Guidance on Possession of Guns and Weapons
SCOPE OF THIS CHAPTER
Despite concerns about applicants who may own a weapon, guns are owned in both rural and urban areas for recreational, sporting and other legitimate reasons. However it is important to ensure that the potential carer is licensed for the weapons they have; that they would not be accessed by children and they would be stored and kept securely in line with the GOV.UK, Guidance Firearms security handbook (2020).
This chapter was added to the manual in September 2021 and replaced a similar chapter.
Circumstances may arise when the Local Authority is assessing individuals for approval as Foster Carers, Adopters or Special Guardians and the prospective carers, or other household members, are in possession of licensed guns, other licensed weapons or replica weapons that may not require a licence.
A balance has to be drawn between the rights of individuals to own licensed guns and other weapons not requiring a licence and the potential risk to children in their care from being injured or killed through accidents or misuse of the weapon.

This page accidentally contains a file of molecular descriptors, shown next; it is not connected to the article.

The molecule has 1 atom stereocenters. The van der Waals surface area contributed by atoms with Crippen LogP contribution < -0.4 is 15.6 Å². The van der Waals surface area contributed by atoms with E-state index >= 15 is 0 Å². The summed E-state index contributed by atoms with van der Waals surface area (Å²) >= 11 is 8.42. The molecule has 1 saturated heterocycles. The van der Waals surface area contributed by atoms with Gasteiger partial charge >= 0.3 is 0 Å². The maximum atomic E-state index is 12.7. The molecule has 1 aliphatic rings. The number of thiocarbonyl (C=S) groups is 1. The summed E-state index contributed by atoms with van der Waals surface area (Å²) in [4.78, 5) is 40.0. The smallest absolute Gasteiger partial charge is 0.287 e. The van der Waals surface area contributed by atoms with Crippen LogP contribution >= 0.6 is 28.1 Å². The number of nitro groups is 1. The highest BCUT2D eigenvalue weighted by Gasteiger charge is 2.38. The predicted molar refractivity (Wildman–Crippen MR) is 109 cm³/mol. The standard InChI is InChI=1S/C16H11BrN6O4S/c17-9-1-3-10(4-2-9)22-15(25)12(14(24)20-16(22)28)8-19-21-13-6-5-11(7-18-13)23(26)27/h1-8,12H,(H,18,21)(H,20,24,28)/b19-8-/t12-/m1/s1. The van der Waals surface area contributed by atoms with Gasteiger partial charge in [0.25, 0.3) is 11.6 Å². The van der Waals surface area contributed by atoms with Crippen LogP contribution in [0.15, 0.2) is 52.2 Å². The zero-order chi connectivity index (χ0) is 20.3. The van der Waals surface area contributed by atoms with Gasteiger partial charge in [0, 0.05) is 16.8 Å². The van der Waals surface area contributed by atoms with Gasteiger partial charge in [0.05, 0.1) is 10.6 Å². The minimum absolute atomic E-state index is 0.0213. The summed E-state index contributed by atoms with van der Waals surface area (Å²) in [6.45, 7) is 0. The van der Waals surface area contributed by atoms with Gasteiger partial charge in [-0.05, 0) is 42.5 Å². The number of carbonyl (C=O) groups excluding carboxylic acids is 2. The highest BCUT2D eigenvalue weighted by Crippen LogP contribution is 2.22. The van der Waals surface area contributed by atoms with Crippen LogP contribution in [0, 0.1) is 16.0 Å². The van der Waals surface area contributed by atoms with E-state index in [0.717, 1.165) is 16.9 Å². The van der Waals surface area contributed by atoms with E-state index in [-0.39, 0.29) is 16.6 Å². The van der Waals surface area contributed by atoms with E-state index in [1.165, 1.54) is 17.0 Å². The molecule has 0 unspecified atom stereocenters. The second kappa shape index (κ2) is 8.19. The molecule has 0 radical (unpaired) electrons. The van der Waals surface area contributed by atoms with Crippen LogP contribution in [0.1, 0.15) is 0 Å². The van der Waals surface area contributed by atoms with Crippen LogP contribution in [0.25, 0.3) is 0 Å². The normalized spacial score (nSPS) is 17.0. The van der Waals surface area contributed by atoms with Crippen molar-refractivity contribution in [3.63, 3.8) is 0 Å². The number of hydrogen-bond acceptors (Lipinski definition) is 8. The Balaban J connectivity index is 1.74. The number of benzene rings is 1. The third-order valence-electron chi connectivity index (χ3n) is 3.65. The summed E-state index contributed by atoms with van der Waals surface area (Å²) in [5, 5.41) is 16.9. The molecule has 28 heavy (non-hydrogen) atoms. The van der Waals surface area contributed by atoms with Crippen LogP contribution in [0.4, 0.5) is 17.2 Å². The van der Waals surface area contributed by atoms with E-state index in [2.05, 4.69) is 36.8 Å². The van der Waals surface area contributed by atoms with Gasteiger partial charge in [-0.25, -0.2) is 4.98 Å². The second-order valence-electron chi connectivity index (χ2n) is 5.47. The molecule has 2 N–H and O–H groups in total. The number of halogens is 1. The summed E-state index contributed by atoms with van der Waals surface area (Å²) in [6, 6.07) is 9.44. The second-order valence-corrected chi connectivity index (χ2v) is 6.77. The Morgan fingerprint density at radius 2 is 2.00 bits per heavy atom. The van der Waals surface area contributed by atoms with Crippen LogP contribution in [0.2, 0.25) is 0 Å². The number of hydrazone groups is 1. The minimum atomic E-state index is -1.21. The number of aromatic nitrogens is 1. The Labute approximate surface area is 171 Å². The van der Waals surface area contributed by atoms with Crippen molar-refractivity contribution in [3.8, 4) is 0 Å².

Research tells us that where guns are present, more people die, whether this is from accidents, suicides, assaults or crime. For example, in the US where guns are more freely available studies have shown that domestic assaults involving a firearm are twelve times more likely to be lethal than similar attacks with other weapons. (L.E. Saltzman et al. (1992), Weapon involvement and injury outcomes in family and intimate assaults, Journal of the American Medical Association, 267: 22, 10 June).
Also, guns are also more lethal in suicide attempts than other methods, according to suicide prevention experts (A summary of some of the research is presented in Small Arms Survey Yearbook (2004): Rights at Risk, p187).
Massacres such as Dunblane (where 16 children aged 5 and 6, and their teacher were shot dead) and Hungerford (where a lone gunman went on the rampage through a sleepy English market town, shooting dead 15 people and wounding 14 others) have highlighted the extent to which adults and children can be killed and injured through individuals possessing legal firearms.